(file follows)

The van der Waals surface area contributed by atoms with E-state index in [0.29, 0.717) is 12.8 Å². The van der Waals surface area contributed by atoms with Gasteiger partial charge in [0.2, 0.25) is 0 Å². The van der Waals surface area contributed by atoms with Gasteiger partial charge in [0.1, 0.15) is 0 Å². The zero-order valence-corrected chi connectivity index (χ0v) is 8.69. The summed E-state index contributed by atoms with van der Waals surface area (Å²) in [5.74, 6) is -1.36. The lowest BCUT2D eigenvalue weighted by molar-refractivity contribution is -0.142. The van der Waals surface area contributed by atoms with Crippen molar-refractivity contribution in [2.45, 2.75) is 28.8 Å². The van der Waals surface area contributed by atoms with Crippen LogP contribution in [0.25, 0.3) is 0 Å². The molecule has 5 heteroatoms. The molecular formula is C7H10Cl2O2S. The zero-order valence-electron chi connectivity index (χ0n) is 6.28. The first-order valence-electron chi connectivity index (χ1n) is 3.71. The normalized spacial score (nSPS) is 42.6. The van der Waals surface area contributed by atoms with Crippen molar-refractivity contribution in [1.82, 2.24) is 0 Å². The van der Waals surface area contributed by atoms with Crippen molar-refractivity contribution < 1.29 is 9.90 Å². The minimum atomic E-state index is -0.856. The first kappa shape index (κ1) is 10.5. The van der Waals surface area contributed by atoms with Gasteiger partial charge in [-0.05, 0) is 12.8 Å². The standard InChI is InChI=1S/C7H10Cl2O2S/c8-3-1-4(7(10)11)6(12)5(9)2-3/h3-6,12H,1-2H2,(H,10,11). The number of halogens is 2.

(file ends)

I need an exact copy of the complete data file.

The van der Waals surface area contributed by atoms with E-state index in [0.29, 0.717) is 12.8 Å². The van der Waals surface area contributed by atoms with Gasteiger partial charge in [0.2, 0.25) is 0 Å². The van der Waals surface area contributed by atoms with Gasteiger partial charge in [0.1, 0.15) is 0 Å². The zero-order valence-corrected chi connectivity index (χ0v) is 8.69. The summed E-state index contributed by atoms with van der Waals surface area (Å²) in [5.74, 6) is -1.36. The lowest BCUT2D eigenvalue weighted by molar-refractivity contribution is -0.142. The van der Waals surface area contributed by atoms with Crippen molar-refractivity contribution in [2.45, 2.75) is 28.8 Å². The van der Waals surface area contributed by atoms with Crippen LogP contribution in [0.25, 0.3) is 0 Å². The molecule has 5 heteroatoms. The molecular formula is C7H10Cl2O2S. The zero-order valence-electron chi connectivity index (χ0n) is 6.28. The first-order valence-electron chi connectivity index (χ1n) is 3.71. The normalized spacial score (nSPS) is 42.6. The van der Waals surface area contributed by atoms with Crippen molar-refractivity contribution in [1.82, 2.24) is 0 Å². The van der Waals surface area contributed by atoms with Crippen molar-refractivity contribution < 1.29 is 9.90 Å². The minimum atomic E-state index is -0.856. The first kappa shape index (κ1) is 10.5. The van der Waals surface area contributed by atoms with Gasteiger partial charge in [-0.05, 0) is 12.8 Å². The standard InChI is InChI=1S/C7H10Cl2O2S/c8-3-1-4(7(10)11)6(12)5(9)2-3/h3-6,12H,1-2H2,(H,10,11). The number of halogens is 2.